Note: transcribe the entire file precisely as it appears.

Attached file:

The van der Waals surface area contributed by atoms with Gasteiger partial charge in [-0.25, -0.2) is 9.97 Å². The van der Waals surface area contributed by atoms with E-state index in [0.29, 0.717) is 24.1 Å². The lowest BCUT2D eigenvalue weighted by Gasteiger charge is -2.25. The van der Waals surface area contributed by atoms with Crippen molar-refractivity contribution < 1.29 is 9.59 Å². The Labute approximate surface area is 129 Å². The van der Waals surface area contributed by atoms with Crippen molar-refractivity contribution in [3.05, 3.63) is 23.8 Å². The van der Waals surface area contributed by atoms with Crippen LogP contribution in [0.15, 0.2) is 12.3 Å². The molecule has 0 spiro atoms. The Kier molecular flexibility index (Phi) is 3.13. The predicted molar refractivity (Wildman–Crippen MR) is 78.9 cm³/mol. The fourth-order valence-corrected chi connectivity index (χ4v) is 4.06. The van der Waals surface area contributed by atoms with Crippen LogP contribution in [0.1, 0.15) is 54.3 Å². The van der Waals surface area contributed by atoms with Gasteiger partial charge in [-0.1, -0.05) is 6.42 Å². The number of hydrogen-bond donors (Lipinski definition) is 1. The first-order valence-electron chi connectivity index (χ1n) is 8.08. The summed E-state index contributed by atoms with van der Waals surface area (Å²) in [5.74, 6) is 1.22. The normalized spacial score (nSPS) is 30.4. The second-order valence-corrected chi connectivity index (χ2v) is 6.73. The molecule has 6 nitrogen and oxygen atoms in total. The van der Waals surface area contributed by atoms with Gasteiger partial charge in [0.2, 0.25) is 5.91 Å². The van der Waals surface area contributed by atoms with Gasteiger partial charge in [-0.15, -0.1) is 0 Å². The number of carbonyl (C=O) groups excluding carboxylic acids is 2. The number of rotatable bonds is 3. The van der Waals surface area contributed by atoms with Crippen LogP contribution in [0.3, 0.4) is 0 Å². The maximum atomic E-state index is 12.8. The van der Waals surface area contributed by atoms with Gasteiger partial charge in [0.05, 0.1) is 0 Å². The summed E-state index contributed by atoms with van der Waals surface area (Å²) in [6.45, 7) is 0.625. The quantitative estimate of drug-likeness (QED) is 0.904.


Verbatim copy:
The van der Waals surface area contributed by atoms with Gasteiger partial charge in [-0.25, -0.2) is 9.97 Å². The van der Waals surface area contributed by atoms with E-state index in [0.29, 0.717) is 24.1 Å². The lowest BCUT2D eigenvalue weighted by Gasteiger charge is -2.25. The van der Waals surface area contributed by atoms with Crippen molar-refractivity contribution < 1.29 is 9.59 Å². The Labute approximate surface area is 129 Å². The van der Waals surface area contributed by atoms with Crippen molar-refractivity contribution in [3.05, 3.63) is 23.8 Å². The van der Waals surface area contributed by atoms with Crippen LogP contribution in [0.15, 0.2) is 12.3 Å². The molecule has 0 spiro atoms. The Kier molecular flexibility index (Phi) is 3.13. The predicted molar refractivity (Wildman–Crippen MR) is 78.9 cm³/mol. The fourth-order valence-corrected chi connectivity index (χ4v) is 4.06. The van der Waals surface area contributed by atoms with Crippen LogP contribution in [0.1, 0.15) is 54.3 Å². The van der Waals surface area contributed by atoms with Gasteiger partial charge in [-0.1, -0.05) is 6.42 Å². The number of hydrogen-bond donors (Lipinski definition) is 1. The first-order valence-electron chi connectivity index (χ1n) is 8.08. The summed E-state index contributed by atoms with van der Waals surface area (Å²) in [5.74, 6) is 1.22. The normalized spacial score (nSPS) is 30.4. The second-order valence-corrected chi connectivity index (χ2v) is 6.73. The molecule has 6 nitrogen and oxygen atoms in total. The van der Waals surface area contributed by atoms with Gasteiger partial charge in [0.2, 0.25) is 5.91 Å². The van der Waals surface area contributed by atoms with Gasteiger partial charge in [-0.15, -0.1) is 0 Å². The number of carbonyl (C=O) groups excluding carboxylic acids is 2. The number of rotatable bonds is 3. The van der Waals surface area contributed by atoms with Crippen LogP contribution in [0.3, 0.4) is 0 Å². The maximum atomic E-state index is 12.8. The van der Waals surface area contributed by atoms with Gasteiger partial charge in [0.05, 0.1) is 0 Å². The summed E-state index contributed by atoms with van der Waals surface area (Å²) in [6.45, 7) is 0.625. The quantitative estimate of drug-likeness (QED) is 0.904.